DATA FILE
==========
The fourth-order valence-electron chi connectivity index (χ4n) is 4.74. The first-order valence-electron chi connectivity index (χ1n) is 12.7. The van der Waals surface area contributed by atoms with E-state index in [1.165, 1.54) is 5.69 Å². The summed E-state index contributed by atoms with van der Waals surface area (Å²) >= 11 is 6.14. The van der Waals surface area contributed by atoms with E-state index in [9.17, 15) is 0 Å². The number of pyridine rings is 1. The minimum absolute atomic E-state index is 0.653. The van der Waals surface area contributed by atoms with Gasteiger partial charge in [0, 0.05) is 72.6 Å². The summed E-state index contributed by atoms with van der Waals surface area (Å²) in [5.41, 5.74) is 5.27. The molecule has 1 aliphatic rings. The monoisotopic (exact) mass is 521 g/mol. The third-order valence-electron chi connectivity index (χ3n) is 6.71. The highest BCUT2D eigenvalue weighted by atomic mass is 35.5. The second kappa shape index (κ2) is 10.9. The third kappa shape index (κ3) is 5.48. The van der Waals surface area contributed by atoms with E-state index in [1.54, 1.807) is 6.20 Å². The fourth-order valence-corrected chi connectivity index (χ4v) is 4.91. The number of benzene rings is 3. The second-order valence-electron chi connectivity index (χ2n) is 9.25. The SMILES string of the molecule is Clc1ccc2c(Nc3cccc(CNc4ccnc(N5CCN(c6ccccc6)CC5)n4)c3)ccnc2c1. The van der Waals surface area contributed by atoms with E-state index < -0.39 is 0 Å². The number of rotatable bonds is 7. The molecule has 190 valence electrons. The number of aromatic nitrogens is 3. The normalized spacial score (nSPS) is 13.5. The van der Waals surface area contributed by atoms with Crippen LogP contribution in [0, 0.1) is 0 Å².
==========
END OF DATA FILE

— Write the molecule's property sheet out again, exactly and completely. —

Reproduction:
The fourth-order valence-electron chi connectivity index (χ4n) is 4.74. The first-order valence-electron chi connectivity index (χ1n) is 12.7. The van der Waals surface area contributed by atoms with E-state index in [1.165, 1.54) is 5.69 Å². The summed E-state index contributed by atoms with van der Waals surface area (Å²) >= 11 is 6.14. The van der Waals surface area contributed by atoms with E-state index in [9.17, 15) is 0 Å². The number of pyridine rings is 1. The minimum absolute atomic E-state index is 0.653. The van der Waals surface area contributed by atoms with Gasteiger partial charge in [0, 0.05) is 72.6 Å². The summed E-state index contributed by atoms with van der Waals surface area (Å²) in [5.41, 5.74) is 5.27. The molecule has 1 aliphatic rings. The monoisotopic (exact) mass is 521 g/mol. The third-order valence-electron chi connectivity index (χ3n) is 6.71. The highest BCUT2D eigenvalue weighted by atomic mass is 35.5. The second kappa shape index (κ2) is 10.9. The third kappa shape index (κ3) is 5.48. The van der Waals surface area contributed by atoms with E-state index in [1.54, 1.807) is 6.20 Å². The fourth-order valence-corrected chi connectivity index (χ4v) is 4.91. The number of benzene rings is 3. The second-order valence-electron chi connectivity index (χ2n) is 9.25. The SMILES string of the molecule is Clc1ccc2c(Nc3cccc(CNc4ccnc(N5CCN(c6ccccc6)CC5)n4)c3)ccnc2c1. The van der Waals surface area contributed by atoms with E-state index < -0.39 is 0 Å². The number of rotatable bonds is 7. The molecule has 190 valence electrons. The number of aromatic nitrogens is 3. The normalized spacial score (nSPS) is 13.5. The van der Waals surface area contributed by atoms with Crippen LogP contribution in [0, 0.1) is 0 Å².